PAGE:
Zack Greinke is running out of time to get ready for the start of the season, but he’s beginning to make progress from his sore right elbow.
According to Dylan Hernandez of the Los Angeles Times, Greinke played catch yesterday for the first time since he received a platelet-rich plasma injection in his elbow on Monday. He made a total of 63 throws, first from a distance of 60 feet before stretching things out to 90 feet.
“It was pretty good,” Greinke said, adding that he hoped to increase the number of throws Saturday. “I don’t think anyone was anticipating it not going good. As expected.”
Greinke will be limited to playing catch for the next several days and it’s unclear when he’ll be ready to throw from a mound. Barring any setbacks, Dodgers manager Don Mattingly said that he’ll get two more starts this spring, but even that probably wouldn’t be enough to get him properly stretched out for the start of the season. The Dodgers won’t need a fifth starter for the first time until April 15, so the smart money is on him beginning the season on the disabled list.
The Yankees fell behind early to the Orioles on Sunday afternoon, a day after dropping both ends of Saturday’s doubleheader. Their game, as did every other game on Sunday with the exception of the Braves-Cardinals doubleheader, started at 3:05 or 3:10 EDT, a change Major League Baseball recently made to create fairness on the final day of the season.
Girardi is not a fan. Per the Associated Press:
It was cloudy at Camden Yards at 3:05 p.m., but late-afternoon games often make it difficult for batters to see pitches.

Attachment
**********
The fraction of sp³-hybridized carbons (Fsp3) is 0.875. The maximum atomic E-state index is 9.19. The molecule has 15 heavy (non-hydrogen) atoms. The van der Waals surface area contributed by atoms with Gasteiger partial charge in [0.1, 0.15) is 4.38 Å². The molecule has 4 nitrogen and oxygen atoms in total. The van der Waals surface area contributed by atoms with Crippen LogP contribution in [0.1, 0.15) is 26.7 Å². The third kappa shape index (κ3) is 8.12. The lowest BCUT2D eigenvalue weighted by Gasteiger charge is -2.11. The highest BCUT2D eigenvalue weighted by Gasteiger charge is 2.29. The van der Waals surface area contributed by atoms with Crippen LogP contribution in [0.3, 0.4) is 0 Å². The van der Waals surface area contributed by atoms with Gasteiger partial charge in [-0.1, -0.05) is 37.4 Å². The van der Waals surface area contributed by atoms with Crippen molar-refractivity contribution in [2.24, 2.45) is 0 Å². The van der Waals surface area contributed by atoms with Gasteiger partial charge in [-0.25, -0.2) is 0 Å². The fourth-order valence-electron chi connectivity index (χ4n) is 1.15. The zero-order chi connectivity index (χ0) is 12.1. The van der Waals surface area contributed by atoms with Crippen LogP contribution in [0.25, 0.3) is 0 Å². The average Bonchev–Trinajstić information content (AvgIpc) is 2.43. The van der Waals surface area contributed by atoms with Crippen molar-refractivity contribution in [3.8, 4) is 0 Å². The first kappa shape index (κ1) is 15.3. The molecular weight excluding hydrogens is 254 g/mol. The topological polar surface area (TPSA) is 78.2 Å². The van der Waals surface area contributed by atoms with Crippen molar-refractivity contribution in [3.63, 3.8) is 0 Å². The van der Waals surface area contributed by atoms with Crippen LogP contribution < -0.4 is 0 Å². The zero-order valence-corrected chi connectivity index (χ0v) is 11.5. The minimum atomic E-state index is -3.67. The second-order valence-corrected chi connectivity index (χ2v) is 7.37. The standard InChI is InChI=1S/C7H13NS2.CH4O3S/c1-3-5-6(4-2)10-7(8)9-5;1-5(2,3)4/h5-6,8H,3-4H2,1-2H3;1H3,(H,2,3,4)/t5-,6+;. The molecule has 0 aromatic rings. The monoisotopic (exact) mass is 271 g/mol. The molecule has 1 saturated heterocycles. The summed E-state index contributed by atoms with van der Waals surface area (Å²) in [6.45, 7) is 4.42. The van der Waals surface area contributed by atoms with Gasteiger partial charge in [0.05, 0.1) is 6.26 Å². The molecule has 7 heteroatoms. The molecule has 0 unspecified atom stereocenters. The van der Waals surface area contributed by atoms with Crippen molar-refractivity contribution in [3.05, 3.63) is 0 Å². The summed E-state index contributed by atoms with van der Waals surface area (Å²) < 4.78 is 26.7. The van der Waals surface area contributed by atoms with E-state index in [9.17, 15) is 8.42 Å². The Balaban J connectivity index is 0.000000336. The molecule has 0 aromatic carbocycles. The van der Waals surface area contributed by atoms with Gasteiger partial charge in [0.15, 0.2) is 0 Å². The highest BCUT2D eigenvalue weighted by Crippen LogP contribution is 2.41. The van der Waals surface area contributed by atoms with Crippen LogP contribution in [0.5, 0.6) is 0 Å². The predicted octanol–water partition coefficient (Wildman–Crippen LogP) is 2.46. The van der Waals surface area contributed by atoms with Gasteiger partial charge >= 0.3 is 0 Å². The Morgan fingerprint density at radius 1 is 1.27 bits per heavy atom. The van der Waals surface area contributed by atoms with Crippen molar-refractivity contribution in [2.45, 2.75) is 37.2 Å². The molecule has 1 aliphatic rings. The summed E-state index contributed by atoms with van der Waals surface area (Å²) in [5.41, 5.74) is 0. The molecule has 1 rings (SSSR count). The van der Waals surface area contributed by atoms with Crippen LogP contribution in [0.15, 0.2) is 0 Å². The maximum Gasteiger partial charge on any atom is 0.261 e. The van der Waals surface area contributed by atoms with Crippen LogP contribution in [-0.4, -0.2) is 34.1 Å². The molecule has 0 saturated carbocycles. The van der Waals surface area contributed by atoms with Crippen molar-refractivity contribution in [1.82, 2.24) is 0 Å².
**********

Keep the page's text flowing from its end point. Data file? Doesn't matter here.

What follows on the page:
Girardi said, “Here’s the thing that bothers me: If it’s a sunny day you’re playing in shadows.”
He added, “If it’s the most important game of the year to get in, I don’t think that’s right.”
Understanding the idea is for every team to play at the same time, Girardi said, “Then play all night games.”
One wonders if MLB had scheduled Sunday’s slate of games for the night, if Girardi would have instead complained about batters losing fly balls in the stadium lights. Furthermore, both teams have to play in the same conditions.
Marlins outfielder Ichiro Suzuki was given an opportunity to play a new position in Sunday’s series finale against the Phillies. After the Phillies rallied to take a 6-2 lead in the seventh, the Marlins let Suzuki take the hill in the eighth. And, in news that surprises no one, he was impressive.
Though Suzuki gave up a run on two hits, he flashed a fastball that hit the mid-80’s and a breaking ball with some bite.
Suzuki, who turns 42 years old later this month, is 65 hits of 3,000 in his major league career. The Marlins are interested in bringing him back in 2016.